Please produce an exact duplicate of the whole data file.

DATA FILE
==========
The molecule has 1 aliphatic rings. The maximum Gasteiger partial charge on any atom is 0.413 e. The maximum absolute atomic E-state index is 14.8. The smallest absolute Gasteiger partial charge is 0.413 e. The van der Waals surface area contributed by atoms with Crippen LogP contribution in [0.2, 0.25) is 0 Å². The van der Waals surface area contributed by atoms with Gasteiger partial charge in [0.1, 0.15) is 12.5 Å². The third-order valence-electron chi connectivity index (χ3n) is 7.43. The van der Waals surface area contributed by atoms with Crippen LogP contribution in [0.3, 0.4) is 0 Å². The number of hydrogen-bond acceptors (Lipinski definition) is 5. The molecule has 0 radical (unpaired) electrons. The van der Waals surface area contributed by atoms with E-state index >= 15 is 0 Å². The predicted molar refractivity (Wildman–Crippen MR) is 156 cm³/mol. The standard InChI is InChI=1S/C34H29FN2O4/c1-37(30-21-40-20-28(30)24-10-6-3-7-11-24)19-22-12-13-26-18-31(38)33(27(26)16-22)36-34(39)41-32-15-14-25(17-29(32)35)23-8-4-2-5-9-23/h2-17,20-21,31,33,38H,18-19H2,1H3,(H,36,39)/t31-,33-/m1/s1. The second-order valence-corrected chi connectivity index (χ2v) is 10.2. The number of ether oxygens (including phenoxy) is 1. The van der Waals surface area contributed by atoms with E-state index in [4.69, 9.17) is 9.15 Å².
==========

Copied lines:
The molecule has 1 aliphatic rings. The maximum Gasteiger partial charge on any atom is 0.413 e. The maximum absolute atomic E-state index is 14.8. The smallest absolute Gasteiger partial charge is 0.413 e. The van der Waals surface area contributed by atoms with Crippen LogP contribution in [0.2, 0.25) is 0 Å². The van der Waals surface area contributed by atoms with Gasteiger partial charge in [0.1, 0.15) is 12.5 Å². The third-order valence-electron chi connectivity index (χ3n) is 7.43. The van der Waals surface area contributed by atoms with Crippen LogP contribution in [0.3, 0.4) is 0 Å². The number of hydrogen-bond acceptors (Lipinski definition) is 5. The molecule has 0 radical (unpaired) electrons. The van der Waals surface area contributed by atoms with E-state index >= 15 is 0 Å². The predicted molar refractivity (Wildman–Crippen MR) is 156 cm³/mol. The standard InChI is InChI=1S/C34H29FN2O4/c1-37(30-21-40-20-28(30)24-10-6-3-7-11-24)19-22-12-13-26-18-31(38)33(27(26)16-22)36-34(39)41-32-15-14-25(17-29(32)35)23-8-4-2-5-9-23/h2-17,20-21,31,33,38H,18-19H2,1H3,(H,36,39)/t31-,33-/m1/s1. The second-order valence-corrected chi connectivity index (χ2v) is 10.2. The number of ether oxygens (including phenoxy) is 1. The van der Waals surface area contributed by atoms with E-state index in [4.69, 9.17) is 9.15 Å².